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Why Does DeSantis Keep Letting Trump Take Shots at Him?
How long can the Florida governor absorb blows from Trump before he looks weak?
How many times can you let someone punch you before everyone else thinks you’re a sucker?
Ron DeSantis is about to find out.
Donald Trump has disgustingly smeared DeSantis on social media, gone after DeSantis at his presidential campaign rally in Waco on Saturday, and used a primetime interview on Fox News on Monday to question DeSantis’s ability to win Florida without his help.
So far, DeSantis has accepted it all as if he were being initiated into the 2024 race with a “Thank you, sir, may I have another?” plastered-on smile.
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Example: After Trump shared an unfounded smear about DeSantis being a “groomer” and then tested a bunch of juvenile nicknames for the Florida governor, including "Ron DeSanctimonious," DeSantis grinned at the sobriquet and told Piers Morgan, “I don’t really know what it means, but I kind of like it.” An oddly submissive posture for someone who is supposed to be such a tough guy, no?
While Trump’s audience may not always welcome his hits on DeSantis, that doesn’t mean they can’t do damage. If DeSantis wants to bill himself as a fighter, he’s got to live up to the hype, which, so far, is proving to be more of a fanboy cartoon image than the actual picture.
Take a gander at Morgan’s headline for the DeSantis interview: “Ron DeSantis rips Trump’s character, chaotic leadership style.” But what were DeSantis’s big, swaggering hits? He gave a demure answer about Trump’s expected indictment, offered a polite contrast about their approaches to COVID, and talked about how he won’t get drawn into social media battles. Oh.
Morgan said this would “ignite a firestorm in the Republican party.” Spoiler: It most definitely did not. Forgive the guy for his blatant wishcasting.
Media folks like Morgan want a brawl because big fights mean big ratings. And, various kingdoms of the Murdoch empire, which Morgan represents as he conducted this interview for Fox Nation and wrote about it in the New York Post, are itching to broker and cover the match between DeSantis and Trump.
Fox host Jesse Waters openly expressed exasperation on Tuesday with DeSantis’s unwillingness to get into the ring:
He’s suffering. He is bleeding. [Trump] is painting him as this RINO, consultant-driven guy who doesn’t have what it takes. And Ron’s quiet. And if I were Ron, I would start talking because every day that goes by that Trump draws blood, by the time you get into an announcement situation, you’re going to be bloodied up.
I guess Waters wasn’t satisfied with the sappy sermon DeSantis gave Morgan about George Washington: “When we won the American Revolution, Washington surrendered his sword. [King] George III said he’s the greatest man in the world if he gives up power.”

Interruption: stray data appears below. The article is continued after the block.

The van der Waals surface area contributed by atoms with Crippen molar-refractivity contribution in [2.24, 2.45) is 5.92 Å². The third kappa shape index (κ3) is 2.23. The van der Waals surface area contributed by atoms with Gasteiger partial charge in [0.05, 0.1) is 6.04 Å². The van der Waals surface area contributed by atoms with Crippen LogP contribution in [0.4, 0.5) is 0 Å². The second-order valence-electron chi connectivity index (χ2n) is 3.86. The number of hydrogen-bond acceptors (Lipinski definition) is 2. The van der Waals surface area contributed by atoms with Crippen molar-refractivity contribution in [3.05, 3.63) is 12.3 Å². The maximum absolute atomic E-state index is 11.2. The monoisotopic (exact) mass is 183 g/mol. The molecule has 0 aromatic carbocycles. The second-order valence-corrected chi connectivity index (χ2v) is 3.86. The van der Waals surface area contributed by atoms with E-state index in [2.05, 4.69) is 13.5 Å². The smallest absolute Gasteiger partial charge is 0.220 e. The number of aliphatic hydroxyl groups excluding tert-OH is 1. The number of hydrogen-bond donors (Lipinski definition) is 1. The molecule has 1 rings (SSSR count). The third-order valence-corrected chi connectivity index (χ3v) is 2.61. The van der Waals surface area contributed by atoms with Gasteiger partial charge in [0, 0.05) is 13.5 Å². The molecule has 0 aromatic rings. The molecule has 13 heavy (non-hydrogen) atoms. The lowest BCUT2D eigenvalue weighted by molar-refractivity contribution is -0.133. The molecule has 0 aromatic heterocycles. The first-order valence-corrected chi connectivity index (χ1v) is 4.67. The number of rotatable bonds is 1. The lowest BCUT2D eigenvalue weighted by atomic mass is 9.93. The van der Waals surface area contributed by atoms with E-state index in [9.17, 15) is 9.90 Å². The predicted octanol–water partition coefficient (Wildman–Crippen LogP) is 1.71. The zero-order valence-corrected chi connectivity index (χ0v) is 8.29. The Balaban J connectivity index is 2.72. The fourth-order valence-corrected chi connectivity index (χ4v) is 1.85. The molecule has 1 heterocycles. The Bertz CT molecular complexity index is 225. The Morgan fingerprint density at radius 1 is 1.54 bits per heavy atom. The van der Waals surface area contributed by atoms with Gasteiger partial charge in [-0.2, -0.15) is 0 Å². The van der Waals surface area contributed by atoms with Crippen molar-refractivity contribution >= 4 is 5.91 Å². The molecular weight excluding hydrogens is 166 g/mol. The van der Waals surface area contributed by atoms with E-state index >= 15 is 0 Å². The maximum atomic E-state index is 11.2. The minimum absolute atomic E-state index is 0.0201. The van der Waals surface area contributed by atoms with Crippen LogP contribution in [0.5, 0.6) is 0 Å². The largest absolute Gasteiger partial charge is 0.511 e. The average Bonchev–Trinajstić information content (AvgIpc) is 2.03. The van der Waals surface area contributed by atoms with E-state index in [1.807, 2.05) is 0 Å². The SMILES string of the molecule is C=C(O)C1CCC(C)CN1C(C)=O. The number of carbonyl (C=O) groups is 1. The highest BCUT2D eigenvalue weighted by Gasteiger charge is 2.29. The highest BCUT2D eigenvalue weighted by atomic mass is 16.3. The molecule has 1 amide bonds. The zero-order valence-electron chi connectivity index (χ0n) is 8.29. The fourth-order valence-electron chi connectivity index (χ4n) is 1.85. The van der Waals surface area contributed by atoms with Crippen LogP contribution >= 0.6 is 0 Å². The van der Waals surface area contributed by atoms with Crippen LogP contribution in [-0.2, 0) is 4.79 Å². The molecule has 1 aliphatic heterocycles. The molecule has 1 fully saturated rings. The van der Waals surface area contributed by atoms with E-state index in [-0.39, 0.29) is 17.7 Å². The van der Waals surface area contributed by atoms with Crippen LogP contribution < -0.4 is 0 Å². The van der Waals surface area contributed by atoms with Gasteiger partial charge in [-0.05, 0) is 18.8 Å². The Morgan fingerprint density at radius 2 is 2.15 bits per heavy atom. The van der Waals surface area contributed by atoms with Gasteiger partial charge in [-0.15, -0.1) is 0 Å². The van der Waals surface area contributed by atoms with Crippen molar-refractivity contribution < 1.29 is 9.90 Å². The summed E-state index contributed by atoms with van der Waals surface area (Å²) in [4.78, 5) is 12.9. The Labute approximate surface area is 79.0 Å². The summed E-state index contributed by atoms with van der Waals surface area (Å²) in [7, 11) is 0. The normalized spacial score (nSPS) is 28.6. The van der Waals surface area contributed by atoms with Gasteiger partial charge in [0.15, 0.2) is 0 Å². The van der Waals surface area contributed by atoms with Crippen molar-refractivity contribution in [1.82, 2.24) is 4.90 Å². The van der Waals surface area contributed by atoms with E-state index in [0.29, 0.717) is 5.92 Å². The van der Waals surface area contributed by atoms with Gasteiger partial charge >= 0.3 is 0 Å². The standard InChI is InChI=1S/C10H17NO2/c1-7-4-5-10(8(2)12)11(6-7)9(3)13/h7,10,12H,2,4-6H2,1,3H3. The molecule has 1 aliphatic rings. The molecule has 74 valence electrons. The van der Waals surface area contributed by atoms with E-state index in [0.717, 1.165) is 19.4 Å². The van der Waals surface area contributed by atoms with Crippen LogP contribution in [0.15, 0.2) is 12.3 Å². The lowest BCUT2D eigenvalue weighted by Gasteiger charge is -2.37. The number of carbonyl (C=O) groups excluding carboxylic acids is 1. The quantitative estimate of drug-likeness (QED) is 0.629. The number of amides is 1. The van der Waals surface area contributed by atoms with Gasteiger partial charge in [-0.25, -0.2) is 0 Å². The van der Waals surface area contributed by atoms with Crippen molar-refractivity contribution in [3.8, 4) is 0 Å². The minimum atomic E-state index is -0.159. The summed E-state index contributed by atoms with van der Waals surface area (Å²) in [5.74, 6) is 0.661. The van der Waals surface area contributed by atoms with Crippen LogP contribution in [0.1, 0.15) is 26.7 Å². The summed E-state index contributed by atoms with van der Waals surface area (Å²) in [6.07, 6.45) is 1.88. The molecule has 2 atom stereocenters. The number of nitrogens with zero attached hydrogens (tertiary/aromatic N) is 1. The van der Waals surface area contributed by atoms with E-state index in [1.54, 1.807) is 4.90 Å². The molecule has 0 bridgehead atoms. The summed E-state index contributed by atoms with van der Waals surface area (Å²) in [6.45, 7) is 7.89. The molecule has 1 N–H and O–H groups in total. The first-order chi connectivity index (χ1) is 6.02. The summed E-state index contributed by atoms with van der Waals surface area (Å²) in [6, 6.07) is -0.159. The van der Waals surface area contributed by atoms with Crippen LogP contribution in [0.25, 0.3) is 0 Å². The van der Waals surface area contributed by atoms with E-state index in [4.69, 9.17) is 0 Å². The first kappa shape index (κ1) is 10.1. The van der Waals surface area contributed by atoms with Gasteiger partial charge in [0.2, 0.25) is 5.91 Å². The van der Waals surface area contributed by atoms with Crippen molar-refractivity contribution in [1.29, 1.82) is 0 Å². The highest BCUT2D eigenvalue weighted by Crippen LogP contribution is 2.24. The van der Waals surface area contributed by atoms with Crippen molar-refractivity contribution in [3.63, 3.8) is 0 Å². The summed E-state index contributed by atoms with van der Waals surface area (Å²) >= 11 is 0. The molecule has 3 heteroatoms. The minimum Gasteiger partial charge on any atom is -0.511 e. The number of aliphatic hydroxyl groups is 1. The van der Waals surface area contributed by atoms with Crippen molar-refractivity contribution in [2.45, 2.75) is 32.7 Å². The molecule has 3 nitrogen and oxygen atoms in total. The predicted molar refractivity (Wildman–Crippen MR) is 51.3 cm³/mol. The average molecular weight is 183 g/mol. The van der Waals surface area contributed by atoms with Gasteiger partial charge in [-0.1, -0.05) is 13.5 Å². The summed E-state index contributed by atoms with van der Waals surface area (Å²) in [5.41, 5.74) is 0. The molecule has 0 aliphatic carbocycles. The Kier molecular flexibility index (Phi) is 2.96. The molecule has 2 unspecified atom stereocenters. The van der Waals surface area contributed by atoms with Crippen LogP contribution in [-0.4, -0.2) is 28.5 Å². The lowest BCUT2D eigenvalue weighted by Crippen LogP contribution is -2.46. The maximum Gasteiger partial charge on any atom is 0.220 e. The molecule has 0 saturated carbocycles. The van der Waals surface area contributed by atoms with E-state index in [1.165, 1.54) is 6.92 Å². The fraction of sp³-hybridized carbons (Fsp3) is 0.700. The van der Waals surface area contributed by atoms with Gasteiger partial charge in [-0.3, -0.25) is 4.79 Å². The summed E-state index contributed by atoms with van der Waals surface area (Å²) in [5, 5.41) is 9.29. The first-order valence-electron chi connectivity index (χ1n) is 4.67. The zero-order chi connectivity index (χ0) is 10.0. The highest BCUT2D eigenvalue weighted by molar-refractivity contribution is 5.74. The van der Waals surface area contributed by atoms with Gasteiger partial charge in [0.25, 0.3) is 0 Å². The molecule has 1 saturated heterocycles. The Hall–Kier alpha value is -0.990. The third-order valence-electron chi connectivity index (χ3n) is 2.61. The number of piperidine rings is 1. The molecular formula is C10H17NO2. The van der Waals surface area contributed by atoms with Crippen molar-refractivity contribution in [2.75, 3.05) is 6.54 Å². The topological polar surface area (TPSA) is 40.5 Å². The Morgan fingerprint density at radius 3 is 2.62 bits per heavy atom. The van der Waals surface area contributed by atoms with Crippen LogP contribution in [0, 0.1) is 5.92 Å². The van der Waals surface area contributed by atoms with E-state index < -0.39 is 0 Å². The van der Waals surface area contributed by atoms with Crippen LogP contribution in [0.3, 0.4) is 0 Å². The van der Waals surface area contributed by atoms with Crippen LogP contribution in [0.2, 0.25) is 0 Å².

Probably because everyone knows Donald Trump is nothing like George Washington. And Trump is never going to unwillingly give up power.
Republican voters may accept DeSantis’s attempt at stoicism for a while, but at some point, it could start to look more like weakness.
While it may be hard for our exhausted republic to acknowledge, Trump is fully running for president again and has been for many months. And here’s what’s important:
Trump is running against DeSantis. But DeSantis isn’t running against Trump yet.
It’s not like there is any shortage of material available for DeSantis to use against Trump, either.
He’s out there talking himself up as the Fat Elvis of the January 6th choir, for goodness’ sake.
The fact that DeSantis hasn’t filed papers with the FEC to officially declare his candidacy is no excuse. He’s doing everything a top-tier presidential candidate would do. He’s courting big donors, doing the book tour, getting chummy with Fox hosts, making stops in early states, standing up his SuperPAC, and poaching staff from 2024 rivals.
But DeSantis doesn’t seem prepared to do the one big thing that matters: show that he intends to beat Trump instead of sidestepping him.
DeSantis appears to think he can wait to formally announce and then—maybe!—engage in the dirty business of fighting to define both himself and his opponent sometime after his legislative session concludes in May and his Florida pals can give him a proper sendoff. That could be too late.
The drop in the polls DeSantis has suffered for his yet-to-be-declared candidacy is well-documented. It’s probably the result of his blundering assessment of Russia’s war on Ukraine and squishy response to Trump’s potential indictment. Or maybe it’s something else: Maybe anyone paying attention, seeing how DeSantis is content to let Trump take so many free shots at him, is wondering whether he’s got what it takes.